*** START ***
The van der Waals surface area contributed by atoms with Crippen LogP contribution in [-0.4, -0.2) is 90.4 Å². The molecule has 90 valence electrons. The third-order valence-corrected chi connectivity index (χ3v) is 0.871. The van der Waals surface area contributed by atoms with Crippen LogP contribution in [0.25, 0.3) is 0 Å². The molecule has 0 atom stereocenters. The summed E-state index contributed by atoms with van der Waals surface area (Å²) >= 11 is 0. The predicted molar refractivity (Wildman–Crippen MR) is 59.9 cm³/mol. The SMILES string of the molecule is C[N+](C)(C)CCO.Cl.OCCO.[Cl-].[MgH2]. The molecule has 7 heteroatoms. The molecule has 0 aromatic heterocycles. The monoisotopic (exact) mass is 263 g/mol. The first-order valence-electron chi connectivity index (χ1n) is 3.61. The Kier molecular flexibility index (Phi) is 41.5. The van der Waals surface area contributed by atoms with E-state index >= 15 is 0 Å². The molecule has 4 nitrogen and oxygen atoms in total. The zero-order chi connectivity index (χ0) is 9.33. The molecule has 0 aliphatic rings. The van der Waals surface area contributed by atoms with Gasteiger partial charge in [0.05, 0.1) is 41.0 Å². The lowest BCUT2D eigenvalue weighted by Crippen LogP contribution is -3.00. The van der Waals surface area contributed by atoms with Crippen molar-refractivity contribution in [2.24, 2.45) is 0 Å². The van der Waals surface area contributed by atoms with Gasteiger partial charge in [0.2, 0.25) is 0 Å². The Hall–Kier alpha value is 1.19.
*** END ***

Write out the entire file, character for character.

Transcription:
The van der Waals surface area contributed by atoms with Crippen LogP contribution in [-0.4, -0.2) is 90.4 Å². The molecule has 90 valence electrons. The third-order valence-corrected chi connectivity index (χ3v) is 0.871. The van der Waals surface area contributed by atoms with Crippen LogP contribution in [0.25, 0.3) is 0 Å². The molecule has 0 atom stereocenters. The summed E-state index contributed by atoms with van der Waals surface area (Å²) >= 11 is 0. The predicted molar refractivity (Wildman–Crippen MR) is 59.9 cm³/mol. The SMILES string of the molecule is C[N+](C)(C)CCO.Cl.OCCO.[Cl-].[MgH2]. The molecule has 7 heteroatoms. The molecule has 0 aromatic heterocycles. The monoisotopic (exact) mass is 263 g/mol. The first-order valence-electron chi connectivity index (χ1n) is 3.61. The Kier molecular flexibility index (Phi) is 41.5. The van der Waals surface area contributed by atoms with E-state index >= 15 is 0 Å². The molecule has 4 nitrogen and oxygen atoms in total. The zero-order chi connectivity index (χ0) is 9.33. The molecule has 0 aliphatic rings. The van der Waals surface area contributed by atoms with Gasteiger partial charge in [0.05, 0.1) is 41.0 Å². The lowest BCUT2D eigenvalue weighted by Crippen LogP contribution is -3.00. The van der Waals surface area contributed by atoms with Crippen molar-refractivity contribution in [2.24, 2.45) is 0 Å². The van der Waals surface area contributed by atoms with Gasteiger partial charge in [0.2, 0.25) is 0 Å². The Hall–Kier alpha value is 1.19.